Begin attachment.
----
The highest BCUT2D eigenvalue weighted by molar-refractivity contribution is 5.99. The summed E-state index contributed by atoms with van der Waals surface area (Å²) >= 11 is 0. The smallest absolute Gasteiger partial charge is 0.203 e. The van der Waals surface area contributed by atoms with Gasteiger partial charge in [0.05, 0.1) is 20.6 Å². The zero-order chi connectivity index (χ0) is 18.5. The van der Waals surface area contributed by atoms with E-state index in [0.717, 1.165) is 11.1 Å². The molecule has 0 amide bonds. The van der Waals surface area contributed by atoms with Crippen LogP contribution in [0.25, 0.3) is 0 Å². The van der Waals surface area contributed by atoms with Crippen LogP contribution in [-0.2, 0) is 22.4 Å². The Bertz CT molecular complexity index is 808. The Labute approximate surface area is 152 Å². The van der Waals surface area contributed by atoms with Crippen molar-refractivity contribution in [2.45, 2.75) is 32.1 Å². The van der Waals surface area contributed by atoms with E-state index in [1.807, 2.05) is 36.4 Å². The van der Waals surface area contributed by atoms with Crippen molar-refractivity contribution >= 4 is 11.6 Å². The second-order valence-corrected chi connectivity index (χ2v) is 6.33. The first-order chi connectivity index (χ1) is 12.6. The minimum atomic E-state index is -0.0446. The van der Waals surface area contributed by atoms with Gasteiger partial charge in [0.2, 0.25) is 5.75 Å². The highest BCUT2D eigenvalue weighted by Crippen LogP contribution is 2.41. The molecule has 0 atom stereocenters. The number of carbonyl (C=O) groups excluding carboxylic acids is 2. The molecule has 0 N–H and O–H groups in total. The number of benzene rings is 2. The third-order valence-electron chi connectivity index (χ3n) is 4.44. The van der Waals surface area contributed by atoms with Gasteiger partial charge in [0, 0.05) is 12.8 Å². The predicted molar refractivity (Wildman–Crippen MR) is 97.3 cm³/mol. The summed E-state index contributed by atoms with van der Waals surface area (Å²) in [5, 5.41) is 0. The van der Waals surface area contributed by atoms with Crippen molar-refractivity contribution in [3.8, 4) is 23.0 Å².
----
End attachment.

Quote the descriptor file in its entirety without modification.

The highest BCUT2D eigenvalue weighted by molar-refractivity contribution is 5.99. The summed E-state index contributed by atoms with van der Waals surface area (Å²) >= 11 is 0. The smallest absolute Gasteiger partial charge is 0.203 e. The van der Waals surface area contributed by atoms with Gasteiger partial charge in [0.05, 0.1) is 20.6 Å². The zero-order chi connectivity index (χ0) is 18.5. The van der Waals surface area contributed by atoms with E-state index in [0.717, 1.165) is 11.1 Å². The molecule has 0 amide bonds. The van der Waals surface area contributed by atoms with Crippen LogP contribution in [0.25, 0.3) is 0 Å². The van der Waals surface area contributed by atoms with Crippen LogP contribution in [-0.2, 0) is 22.4 Å². The Bertz CT molecular complexity index is 808. The Labute approximate surface area is 152 Å². The van der Waals surface area contributed by atoms with Crippen molar-refractivity contribution in [2.45, 2.75) is 32.1 Å². The van der Waals surface area contributed by atoms with E-state index in [1.807, 2.05) is 36.4 Å². The van der Waals surface area contributed by atoms with Crippen molar-refractivity contribution >= 4 is 11.6 Å². The second-order valence-corrected chi connectivity index (χ2v) is 6.33. The first-order chi connectivity index (χ1) is 12.6. The minimum atomic E-state index is -0.0446. The van der Waals surface area contributed by atoms with Gasteiger partial charge in [0.2, 0.25) is 5.75 Å². The highest BCUT2D eigenvalue weighted by Crippen LogP contribution is 2.41. The molecule has 0 atom stereocenters. The number of carbonyl (C=O) groups excluding carboxylic acids is 2. The molecule has 0 N–H and O–H groups in total. The number of benzene rings is 2. The third-order valence-electron chi connectivity index (χ3n) is 4.44. The van der Waals surface area contributed by atoms with Gasteiger partial charge in [0, 0.05) is 12.8 Å². The predicted molar refractivity (Wildman–Crippen MR) is 97.3 cm³/mol. The summed E-state index contributed by atoms with van der Waals surface area (Å²) in [5, 5.41) is 0. The van der Waals surface area contributed by atoms with Crippen molar-refractivity contribution in [3.8, 4) is 23.0 Å².